Big Fork Ridge Trail Professional Reviews and Guides
"Old-growth trees highlight this loop hike that starts at lovely Cataloochee Valley in Great Smoky Mountains National Park. Add a visit to a pioneer homestead and you end up with a great day in the Smokies. The hike leaves Cataloochee on Rough Fork to see the Woody Place, then rambles under old growth, climbing up and over Big Fork Ridge to Caldwell Fork, a gorgeous stream. Visit the “Big Poplars,” massive tulip trees worthy of national park protection, then complete the circuit with a second climb of Big Fork Ridge."
--Johnny Molloy , Best Hikes Near Asheville, North Carolina (Falcon Guides).
"Big trees are the stars of this loop, which starts in lovely Cataloochee Valley. Of course, the numerous old-growth giants are complemented by other attractive aspects of Smoky Mountain scenery. Add a visit to a pioneer homestead and you end up with a great day in this national park.
Start on Rough Fork Trail, tracing a clear mountain stream. Stop by Woody Place, then enter the land of the giants, where stately oak trees form a forest cathedral. Climb away from Rough Fork to meet Caldwell Fork Trail. Descend past the “Big Poplars,” in truth huge tulip trees, then walk along Caldwell Fork Valley. Return over Big Fork Ridge to Cataloochee. This loop has two climbs; neither is particularly long or difficult."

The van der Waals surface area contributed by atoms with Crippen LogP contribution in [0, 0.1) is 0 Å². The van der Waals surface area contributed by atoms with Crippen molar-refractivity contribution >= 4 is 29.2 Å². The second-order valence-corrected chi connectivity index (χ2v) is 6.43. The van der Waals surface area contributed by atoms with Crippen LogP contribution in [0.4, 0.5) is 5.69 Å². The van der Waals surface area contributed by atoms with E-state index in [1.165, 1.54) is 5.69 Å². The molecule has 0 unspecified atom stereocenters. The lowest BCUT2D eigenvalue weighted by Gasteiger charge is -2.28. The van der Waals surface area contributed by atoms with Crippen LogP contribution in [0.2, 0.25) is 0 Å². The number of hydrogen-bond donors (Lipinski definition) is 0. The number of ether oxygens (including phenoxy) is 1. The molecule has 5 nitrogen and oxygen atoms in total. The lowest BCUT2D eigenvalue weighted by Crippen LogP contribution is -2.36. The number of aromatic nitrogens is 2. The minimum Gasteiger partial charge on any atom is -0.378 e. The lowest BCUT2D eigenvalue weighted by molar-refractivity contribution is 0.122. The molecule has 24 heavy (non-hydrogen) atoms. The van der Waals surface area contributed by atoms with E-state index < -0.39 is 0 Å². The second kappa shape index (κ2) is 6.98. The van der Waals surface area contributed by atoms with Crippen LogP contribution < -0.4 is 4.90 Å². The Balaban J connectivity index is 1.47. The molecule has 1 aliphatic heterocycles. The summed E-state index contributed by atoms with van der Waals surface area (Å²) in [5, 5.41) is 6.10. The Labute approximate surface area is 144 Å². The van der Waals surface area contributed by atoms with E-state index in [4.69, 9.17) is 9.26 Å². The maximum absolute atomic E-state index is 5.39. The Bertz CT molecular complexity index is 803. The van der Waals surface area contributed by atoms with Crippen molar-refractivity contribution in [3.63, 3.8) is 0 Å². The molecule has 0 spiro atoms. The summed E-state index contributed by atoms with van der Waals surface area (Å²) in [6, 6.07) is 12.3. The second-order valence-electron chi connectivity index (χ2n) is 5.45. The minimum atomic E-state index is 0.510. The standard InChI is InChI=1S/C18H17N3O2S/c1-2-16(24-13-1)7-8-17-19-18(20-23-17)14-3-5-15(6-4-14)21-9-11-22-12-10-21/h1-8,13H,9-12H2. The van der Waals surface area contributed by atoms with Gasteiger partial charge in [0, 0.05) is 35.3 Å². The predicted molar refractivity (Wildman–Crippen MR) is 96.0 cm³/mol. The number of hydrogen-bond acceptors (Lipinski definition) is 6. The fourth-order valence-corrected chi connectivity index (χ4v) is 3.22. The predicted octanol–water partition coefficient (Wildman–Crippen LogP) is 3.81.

--Johnny Molloy, Day & Overnight Hikes in the Great Smoky Mountains National Park (Menasha Ridge Press).
Nicely marked Trailhead. Relaxing Forest hike with some of the largest trees I've seen. Beginning and end paralles the river. Great hike
This is a great trail with only one really steep portion. It was well marked with lots of water obstacles that made it interesting. Great for 3 children ages 12, 10 and 6 - no problems making it 7 miles.
This was a fun little trip, but nothing too spectacular. Early March is perfect for decent weather and fewer people on the trails, although I did wake up in snow the next morning.
Overall this took me a little under 4 hours, including a long lunch, multiple stops to take pictures, and a lot of talking with some old hippies I ran into.
the trail was great, then we went to the end of the road (not too much further) and there were a lot of folks sitting at dusk watching the wildlife come out to feed. It was very cool. Bring your bugspray and a cooler if you plan to sit out at dusk and watch.
IF PEACE AND SOLITUDE ARE WHAT YOU ARE AFTER THIS TRAIL IS FOR YOU.STARTED OUT ABOUT 7:00 AM AND EVEN THOUGH IT WAS MID-JULY THE AIR WAS COOL AND COMFORTABLE.ENJOYED THE NUMEROUS STREAMS AND CREEKS THAT THE TRAIL HUGS.THE RHODODENDRON WERE IN BLOOM AND LENT SOME COLOR TO THE FOREST.THE TULIP TREES WERE IN SOME CASES MASSIVE AND AWE INSPIRING WELL WORTH THE TRIP.THE LAST 4 MILES ON THE TRAIL WERE MUDDIED UP PRETTY GOOD (HORSE TRAFFIC I GUESS)VERY ENJOYABLE OVERALL!
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